When Fashion Becomes Media, The Rules Change

In an ever-changing, technology obsessed global society, fashion brands are using media to not only promote, but to merge and BECOME media. Promotion through intangible mediums of media is the new norm of the fashion industry.

Stories The Fashion Media Won't Tell – ChristianBlanken
Photo Credit: ChristianBlanken


Fashion brands, in the 21st Century, have actively embraced the technological revolution. Therefore, it is arguable, these brands have no alternative but to embrace the future to either create brand relevance. The mavericks of the fashion industry have challenged traditional methods of showcasing their work by transitioning to media centric mediums that directly connect brand to the target audience.

This transition has proven to be beneficial both culturally and financially. The barriers have broken down which has unlocked opportunity for fashion branding to explore the plethora of marketing prospects available to them.

The infiltration of fashion brands stepping onto various media platforms has become expected in this digital age. This created a powerful connection that allowed fashion brands to deliver content directly to their consumers while also growing the customer base with a much higher ROI than traditional marketing techniques. This exciting time of blending fashion brands and media quickly grew stereotypical, boring and worn-out.

There is only a limited time that hashtags, competitions and Instagram challenges engaged the audience. Rejecting the tired tactic of paying influencers on social media to promote fashion brands is becoming ‘the norm’, which in turn, is forging a gap for fashion brands to seamlessly tessellate into endless media avenues. This poses brands to challenge their way of thinking and reassess brand identity, personality and focus on delivering engaging content to their target audience.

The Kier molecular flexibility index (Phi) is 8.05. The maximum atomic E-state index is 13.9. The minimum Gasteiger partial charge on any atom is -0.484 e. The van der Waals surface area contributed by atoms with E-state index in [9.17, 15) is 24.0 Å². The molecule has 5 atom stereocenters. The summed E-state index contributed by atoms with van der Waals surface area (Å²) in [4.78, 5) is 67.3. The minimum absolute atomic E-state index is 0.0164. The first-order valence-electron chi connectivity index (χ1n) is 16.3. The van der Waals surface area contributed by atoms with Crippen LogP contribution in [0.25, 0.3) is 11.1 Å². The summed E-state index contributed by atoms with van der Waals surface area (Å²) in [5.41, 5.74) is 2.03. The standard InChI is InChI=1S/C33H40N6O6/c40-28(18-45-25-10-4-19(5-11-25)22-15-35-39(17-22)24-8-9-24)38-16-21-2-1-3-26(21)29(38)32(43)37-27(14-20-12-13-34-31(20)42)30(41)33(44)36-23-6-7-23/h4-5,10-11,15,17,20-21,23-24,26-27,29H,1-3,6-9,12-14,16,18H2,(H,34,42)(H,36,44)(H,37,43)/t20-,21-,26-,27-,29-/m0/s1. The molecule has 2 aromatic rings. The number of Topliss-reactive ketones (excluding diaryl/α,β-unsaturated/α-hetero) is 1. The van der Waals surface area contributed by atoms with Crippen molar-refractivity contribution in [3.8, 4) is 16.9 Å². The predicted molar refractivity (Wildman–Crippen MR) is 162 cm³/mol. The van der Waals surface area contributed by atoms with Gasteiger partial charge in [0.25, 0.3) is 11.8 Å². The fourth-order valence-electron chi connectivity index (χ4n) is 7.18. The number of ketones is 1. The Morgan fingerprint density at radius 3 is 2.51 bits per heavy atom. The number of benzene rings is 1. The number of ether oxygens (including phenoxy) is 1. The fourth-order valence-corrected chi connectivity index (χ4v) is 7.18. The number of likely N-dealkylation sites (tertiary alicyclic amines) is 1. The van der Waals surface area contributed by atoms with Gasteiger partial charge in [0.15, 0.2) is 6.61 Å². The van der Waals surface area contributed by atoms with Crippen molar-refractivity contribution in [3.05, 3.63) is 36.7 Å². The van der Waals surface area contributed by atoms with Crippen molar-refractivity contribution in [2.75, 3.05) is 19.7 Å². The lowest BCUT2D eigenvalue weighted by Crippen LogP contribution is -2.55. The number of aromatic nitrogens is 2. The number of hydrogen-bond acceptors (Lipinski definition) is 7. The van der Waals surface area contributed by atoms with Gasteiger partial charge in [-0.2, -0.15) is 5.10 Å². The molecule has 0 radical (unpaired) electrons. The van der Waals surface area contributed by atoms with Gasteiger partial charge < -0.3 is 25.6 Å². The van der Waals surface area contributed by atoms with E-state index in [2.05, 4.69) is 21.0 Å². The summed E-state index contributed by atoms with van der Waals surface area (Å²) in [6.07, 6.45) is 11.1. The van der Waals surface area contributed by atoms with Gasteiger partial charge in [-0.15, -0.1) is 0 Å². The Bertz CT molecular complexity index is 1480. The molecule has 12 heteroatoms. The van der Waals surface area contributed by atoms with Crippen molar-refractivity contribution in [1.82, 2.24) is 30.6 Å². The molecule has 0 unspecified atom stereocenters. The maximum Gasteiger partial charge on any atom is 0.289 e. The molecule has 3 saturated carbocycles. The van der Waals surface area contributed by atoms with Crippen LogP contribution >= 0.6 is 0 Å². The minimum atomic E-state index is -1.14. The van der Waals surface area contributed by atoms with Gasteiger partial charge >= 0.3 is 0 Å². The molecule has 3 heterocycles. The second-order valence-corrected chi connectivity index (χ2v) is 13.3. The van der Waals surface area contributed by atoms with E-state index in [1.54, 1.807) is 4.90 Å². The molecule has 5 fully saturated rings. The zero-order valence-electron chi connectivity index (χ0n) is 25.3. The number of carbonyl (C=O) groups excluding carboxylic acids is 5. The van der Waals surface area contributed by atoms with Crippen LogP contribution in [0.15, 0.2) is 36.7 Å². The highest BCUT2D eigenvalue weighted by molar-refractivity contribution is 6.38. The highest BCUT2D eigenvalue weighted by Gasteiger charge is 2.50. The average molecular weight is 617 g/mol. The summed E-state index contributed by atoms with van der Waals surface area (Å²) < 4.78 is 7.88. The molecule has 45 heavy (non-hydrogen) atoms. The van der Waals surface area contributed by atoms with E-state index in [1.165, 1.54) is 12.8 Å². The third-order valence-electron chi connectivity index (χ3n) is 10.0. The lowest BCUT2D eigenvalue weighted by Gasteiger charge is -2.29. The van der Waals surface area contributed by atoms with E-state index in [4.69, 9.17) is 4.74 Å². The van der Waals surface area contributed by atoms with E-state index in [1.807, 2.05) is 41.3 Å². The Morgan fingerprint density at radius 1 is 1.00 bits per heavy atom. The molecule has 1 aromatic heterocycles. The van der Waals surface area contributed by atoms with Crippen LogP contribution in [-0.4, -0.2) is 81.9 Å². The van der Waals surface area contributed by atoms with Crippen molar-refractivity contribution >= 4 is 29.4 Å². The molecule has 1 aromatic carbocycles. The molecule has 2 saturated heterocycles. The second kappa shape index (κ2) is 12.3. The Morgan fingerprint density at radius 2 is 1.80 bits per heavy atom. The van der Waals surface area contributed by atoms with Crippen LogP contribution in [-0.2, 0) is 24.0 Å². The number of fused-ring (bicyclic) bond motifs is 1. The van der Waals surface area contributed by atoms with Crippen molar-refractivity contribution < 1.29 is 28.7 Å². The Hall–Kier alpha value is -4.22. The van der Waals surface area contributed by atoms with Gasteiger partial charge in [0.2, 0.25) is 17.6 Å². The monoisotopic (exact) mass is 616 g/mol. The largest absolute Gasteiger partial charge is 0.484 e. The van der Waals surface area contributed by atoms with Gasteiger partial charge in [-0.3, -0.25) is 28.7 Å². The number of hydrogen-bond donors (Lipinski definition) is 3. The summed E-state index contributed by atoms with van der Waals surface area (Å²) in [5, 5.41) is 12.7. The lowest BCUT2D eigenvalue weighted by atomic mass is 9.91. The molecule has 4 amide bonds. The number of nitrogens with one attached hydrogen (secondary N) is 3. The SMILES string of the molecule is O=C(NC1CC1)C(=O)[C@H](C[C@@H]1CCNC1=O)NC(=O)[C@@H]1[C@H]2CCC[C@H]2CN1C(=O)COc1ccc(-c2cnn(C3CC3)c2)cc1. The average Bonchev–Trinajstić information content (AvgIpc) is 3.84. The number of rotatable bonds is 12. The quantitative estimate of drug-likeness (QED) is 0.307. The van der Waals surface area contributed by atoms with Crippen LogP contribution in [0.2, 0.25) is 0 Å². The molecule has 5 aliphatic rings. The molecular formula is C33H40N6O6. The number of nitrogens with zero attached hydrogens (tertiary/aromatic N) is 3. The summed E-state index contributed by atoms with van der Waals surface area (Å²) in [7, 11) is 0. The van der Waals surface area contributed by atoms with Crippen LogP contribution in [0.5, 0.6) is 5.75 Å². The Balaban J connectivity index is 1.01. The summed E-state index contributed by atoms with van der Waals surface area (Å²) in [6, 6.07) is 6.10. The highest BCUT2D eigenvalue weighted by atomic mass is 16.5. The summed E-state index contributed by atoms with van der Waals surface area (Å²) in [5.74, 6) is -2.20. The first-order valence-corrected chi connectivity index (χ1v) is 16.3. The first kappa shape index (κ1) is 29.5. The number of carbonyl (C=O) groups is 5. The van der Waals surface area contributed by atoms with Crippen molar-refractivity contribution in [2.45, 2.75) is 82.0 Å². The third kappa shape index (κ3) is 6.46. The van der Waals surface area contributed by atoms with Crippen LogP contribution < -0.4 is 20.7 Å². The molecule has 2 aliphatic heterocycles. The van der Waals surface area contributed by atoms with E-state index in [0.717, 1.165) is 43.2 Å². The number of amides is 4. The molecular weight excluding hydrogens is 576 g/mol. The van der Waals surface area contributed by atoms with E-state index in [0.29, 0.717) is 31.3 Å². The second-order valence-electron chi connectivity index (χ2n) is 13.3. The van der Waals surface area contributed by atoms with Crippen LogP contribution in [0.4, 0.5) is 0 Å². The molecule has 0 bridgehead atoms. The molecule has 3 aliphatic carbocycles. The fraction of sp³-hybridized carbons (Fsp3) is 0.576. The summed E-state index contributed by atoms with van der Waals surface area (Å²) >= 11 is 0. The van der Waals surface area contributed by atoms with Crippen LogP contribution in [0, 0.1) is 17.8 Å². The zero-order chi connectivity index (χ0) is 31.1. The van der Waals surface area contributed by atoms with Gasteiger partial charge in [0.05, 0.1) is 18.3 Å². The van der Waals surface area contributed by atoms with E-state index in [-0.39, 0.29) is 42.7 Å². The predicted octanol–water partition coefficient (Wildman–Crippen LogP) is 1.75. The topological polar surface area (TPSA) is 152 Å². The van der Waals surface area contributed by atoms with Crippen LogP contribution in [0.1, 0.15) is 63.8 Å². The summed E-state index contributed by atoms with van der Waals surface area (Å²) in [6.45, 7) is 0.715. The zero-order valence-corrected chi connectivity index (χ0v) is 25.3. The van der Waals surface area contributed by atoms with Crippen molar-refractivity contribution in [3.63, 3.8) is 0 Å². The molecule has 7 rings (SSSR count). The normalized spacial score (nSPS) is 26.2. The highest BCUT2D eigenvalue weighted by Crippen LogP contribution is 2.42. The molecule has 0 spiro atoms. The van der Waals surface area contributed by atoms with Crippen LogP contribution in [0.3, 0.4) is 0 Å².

The Outlook of the Retail Fashion Industry Post Covid- Then and Now
Photo Credit: Entrepreneur


While the notion of bringing fashion and media together is presumably more natural to a newly established fashion brand that was raised as a digital native with an abundance of technology and media, iPhones in their pockets and the latest laptop in their backpacks; it is statistically not the case. To introduce a fashion brand into this saturated market full of eager and established brands in the current social climate; is a feat few are capable of keeping afloat.

The pioneers of fusing fashion brands and media as one are those that were established long before media was available to them. When brand promotion directly translated to trend following, word-of-mouth, print campaigns and cliché, structured photoshoots. Brands that have maintained a stellar reputation over decades such as Gucci (Gucci is turning 100 as of 2021), have risen to the challenge and created inconceivable marks in media that set standards for brands alike.

“I wanted to make fashion more than just clothes, ” said Alessandro Michele, Creative Director of Gucci.

Gucci did just that; made fashion much more than clothes. In November 2020 the brand launched a virtual fashion film festival called ‘GucciFest’. This virtual experience lasted for a week and was hosted on a Gucci microsite. GucciFest debuted their newest collection through a seven-part miniseries. Though the fun did not stop there – musical performances by Harry Styles and Billie Eilish were featured, along with another 15 short films from independent designers (Highsnobitey, 2020). Gucci created an experience for fans of fashion, music and the arts to come together and witness the beginning of the fashion and media revolution at its finest.